As an American, when I think of geese, I think of the extremely terrifying Canadian goose.
Years of avoiding them has not made me a fan of them and put a sour taste in my mouth when it comes to all geese. Then this past week I gained a little sympathy for a different species of goose. Some of them have very difficult lives. The species I was reading about was the barnacle goose.
I’d never heard of the barnacle goose because it is mostly found on the islands in the Northern Atlantic, living in places like Greenland, Ireland, and Iceland. Although they are very similar to many other types of geese, the beginning of their life is quite difficult.
In its natural terrain these geese have to contend with Arctic fox predators. In order to protect the eggs and baby geese, female barnacle geese have taken to making their nests high up on cliffs, out of the reach of the foxes. Unfortunately, when the baby geese hatch, they have to get down from the cliffs but do not yet know how to fly. At just a few days old, the baby geese have to make the terrible decision between certain death by starvation if they stay on the cliff or a small chance at a life if they take the several hundred-foot jump. The mom goose flies to the bottom of the cliff and calls to her young. She knows the options and tries to convince her offspring to jump. She knows that the jump is dangerous, but she also knows that it is necessary for the species to continue.
Luckily we don’t have this type of life or death challenge facing us as adults, let alone as babies. Others, throughout history, weren’t so lucky. Today June 2nd is the feast of Martyrs and Saints Marcellinus and Peter. During their lifetime, Emperor Diocletian ordered the burning of Catholic churches and their sacred texts, as well as the imprisonment and torture of clergy and laypersons. Marcellinus was a priest and Peter was an exorcist so the two of them became imprisoned under the Emperor’s decree. At this point the two men had a choice to make. They could see this punishment as a reason to give up or they could keep spreading the gospel. They chose to see their imprisonment as an opportunity for evangelization. Their witness to the faith converted the jailer, his family, and their executioner before they were ultimately martyred for the faith.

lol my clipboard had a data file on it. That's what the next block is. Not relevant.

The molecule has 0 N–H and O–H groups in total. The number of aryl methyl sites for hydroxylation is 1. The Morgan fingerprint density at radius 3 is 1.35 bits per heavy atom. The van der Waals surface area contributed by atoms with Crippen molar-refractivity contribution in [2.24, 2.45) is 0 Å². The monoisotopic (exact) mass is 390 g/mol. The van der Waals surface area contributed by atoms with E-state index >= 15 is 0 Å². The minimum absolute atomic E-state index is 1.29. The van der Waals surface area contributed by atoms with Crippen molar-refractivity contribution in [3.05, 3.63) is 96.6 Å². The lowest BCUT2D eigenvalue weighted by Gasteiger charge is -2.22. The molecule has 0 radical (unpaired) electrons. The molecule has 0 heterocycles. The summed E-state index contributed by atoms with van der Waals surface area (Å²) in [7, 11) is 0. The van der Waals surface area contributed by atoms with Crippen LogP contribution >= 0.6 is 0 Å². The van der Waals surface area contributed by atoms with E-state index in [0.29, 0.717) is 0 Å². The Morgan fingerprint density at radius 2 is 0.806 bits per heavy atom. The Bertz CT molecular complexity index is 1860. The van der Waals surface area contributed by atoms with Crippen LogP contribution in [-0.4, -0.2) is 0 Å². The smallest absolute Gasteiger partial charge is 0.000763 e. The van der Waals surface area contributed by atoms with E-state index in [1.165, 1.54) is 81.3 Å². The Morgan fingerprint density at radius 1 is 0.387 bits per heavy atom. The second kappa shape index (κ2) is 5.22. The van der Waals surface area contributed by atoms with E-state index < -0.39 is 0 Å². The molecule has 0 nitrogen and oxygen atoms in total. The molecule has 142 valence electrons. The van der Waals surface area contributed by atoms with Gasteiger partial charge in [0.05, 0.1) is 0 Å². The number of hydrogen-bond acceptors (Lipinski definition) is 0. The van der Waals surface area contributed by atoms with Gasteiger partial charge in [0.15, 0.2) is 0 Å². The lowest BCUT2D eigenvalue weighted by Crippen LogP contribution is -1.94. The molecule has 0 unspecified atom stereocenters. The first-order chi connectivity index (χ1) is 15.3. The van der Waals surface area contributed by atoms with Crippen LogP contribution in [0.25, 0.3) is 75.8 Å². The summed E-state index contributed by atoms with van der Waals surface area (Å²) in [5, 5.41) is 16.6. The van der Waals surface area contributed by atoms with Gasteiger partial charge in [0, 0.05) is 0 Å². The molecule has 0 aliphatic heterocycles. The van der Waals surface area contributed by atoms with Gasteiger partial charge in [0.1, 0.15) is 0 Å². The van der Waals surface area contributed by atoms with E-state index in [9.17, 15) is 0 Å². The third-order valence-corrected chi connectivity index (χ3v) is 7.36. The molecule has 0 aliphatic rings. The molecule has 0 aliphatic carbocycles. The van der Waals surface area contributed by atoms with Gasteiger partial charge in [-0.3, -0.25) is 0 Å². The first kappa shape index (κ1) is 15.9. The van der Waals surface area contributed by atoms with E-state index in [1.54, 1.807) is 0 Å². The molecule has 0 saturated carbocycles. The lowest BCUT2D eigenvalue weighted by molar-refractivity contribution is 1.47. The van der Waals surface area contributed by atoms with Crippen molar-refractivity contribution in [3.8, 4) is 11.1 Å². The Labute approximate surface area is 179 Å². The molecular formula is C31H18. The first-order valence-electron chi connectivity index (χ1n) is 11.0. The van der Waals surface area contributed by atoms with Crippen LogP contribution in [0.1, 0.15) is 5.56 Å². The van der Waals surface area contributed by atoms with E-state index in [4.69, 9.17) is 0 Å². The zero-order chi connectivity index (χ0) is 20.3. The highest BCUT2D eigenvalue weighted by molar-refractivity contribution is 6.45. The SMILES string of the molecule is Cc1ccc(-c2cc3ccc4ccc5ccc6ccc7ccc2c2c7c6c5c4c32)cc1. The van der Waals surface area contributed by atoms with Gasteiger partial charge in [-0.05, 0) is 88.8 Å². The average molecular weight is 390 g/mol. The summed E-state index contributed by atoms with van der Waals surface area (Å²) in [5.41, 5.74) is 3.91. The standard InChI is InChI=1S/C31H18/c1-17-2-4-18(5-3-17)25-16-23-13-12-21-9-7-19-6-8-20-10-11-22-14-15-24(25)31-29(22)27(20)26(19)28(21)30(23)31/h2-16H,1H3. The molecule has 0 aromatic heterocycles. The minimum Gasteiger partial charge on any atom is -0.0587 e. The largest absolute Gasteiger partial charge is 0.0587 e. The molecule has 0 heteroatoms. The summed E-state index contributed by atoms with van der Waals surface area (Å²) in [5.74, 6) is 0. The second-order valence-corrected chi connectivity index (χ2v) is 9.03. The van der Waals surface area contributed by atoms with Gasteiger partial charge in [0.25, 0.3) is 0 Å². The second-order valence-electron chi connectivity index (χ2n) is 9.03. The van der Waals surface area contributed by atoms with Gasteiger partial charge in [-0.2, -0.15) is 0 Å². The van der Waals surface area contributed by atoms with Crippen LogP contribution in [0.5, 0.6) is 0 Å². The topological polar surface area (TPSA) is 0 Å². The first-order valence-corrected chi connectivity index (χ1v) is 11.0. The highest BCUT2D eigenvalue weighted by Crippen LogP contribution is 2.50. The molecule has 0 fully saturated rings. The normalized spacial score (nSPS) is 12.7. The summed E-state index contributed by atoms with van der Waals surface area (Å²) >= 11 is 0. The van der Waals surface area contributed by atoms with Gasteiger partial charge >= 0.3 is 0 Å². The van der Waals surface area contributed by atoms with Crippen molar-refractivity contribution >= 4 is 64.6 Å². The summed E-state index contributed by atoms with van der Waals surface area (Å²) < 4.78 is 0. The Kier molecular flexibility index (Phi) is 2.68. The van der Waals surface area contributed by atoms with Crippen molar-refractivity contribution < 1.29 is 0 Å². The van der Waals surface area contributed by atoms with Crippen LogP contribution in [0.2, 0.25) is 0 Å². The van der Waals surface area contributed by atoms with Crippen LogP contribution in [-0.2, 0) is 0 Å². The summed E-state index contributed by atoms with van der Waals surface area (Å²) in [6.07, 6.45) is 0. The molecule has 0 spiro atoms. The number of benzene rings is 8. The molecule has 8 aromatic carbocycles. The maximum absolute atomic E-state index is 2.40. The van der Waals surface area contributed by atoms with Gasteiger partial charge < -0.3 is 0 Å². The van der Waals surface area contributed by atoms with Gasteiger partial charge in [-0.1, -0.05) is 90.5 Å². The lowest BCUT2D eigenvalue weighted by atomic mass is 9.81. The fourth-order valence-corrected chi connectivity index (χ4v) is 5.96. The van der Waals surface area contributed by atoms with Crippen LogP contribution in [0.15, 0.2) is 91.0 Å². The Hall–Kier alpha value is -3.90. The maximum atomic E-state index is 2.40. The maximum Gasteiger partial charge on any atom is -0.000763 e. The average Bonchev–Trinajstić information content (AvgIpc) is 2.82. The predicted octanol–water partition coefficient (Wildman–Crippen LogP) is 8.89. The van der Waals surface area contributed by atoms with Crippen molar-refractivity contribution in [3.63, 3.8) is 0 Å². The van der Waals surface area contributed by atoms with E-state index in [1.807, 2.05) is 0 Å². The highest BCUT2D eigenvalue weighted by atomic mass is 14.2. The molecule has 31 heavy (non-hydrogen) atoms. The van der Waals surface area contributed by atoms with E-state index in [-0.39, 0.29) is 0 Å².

The last few weeks I have written about your message and what gifts God has given you to help spread that message. This week I’m here to tell you that it won’t always be easy. We cannot see these challenges as a reason to quit or give up that mission. We must be like the baby geese and take that leap, even when it seems dangerous. They jump in order to continue their species; we must carry on in order to continue spreading the gospel. Most likely your challenges will not be life and death decisions like our revered Saints or the birds, but this does not make it less scary or difficult. Each of us has our own unique set of circumstances that God is using to bring about His greater glory. I encourage you to put a name to the challenges you are facing and pray this week for God to help you work through those challenges so that you may continue to serve Him. God wills our success in our missions. He wants to help us face our trials with courage and faith.